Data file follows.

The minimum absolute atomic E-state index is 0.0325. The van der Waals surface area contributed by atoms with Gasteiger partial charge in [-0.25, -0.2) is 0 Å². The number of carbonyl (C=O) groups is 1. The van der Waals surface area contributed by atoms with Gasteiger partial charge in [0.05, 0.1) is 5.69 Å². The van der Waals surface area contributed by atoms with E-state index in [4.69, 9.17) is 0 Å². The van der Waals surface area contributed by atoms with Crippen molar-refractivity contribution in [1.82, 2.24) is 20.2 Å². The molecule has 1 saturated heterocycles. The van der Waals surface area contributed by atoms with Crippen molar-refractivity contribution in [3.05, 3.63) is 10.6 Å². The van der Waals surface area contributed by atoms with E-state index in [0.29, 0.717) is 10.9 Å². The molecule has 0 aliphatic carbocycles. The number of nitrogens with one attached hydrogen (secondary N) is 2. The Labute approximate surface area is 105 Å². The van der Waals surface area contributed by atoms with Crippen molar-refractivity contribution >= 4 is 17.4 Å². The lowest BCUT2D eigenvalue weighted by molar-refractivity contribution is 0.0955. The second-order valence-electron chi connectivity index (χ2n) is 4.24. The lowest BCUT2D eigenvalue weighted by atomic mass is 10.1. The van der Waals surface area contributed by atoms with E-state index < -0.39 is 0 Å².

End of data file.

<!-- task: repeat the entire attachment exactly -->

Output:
The minimum absolute atomic E-state index is 0.0325. The van der Waals surface area contributed by atoms with Gasteiger partial charge in [-0.25, -0.2) is 0 Å². The number of carbonyl (C=O) groups is 1. The van der Waals surface area contributed by atoms with Gasteiger partial charge in [0.05, 0.1) is 5.69 Å². The van der Waals surface area contributed by atoms with E-state index in [4.69, 9.17) is 0 Å². The van der Waals surface area contributed by atoms with Crippen molar-refractivity contribution in [1.82, 2.24) is 20.2 Å². The molecule has 1 saturated heterocycles. The van der Waals surface area contributed by atoms with Crippen molar-refractivity contribution in [3.05, 3.63) is 10.6 Å². The van der Waals surface area contributed by atoms with E-state index in [0.29, 0.717) is 10.9 Å². The molecule has 0 aliphatic carbocycles. The number of nitrogens with one attached hydrogen (secondary N) is 2. The Labute approximate surface area is 105 Å². The van der Waals surface area contributed by atoms with Crippen molar-refractivity contribution >= 4 is 17.4 Å². The lowest BCUT2D eigenvalue weighted by molar-refractivity contribution is 0.0955. The second-order valence-electron chi connectivity index (χ2n) is 4.24. The lowest BCUT2D eigenvalue weighted by atomic mass is 10.1. The van der Waals surface area contributed by atoms with E-state index < -0.39 is 0 Å².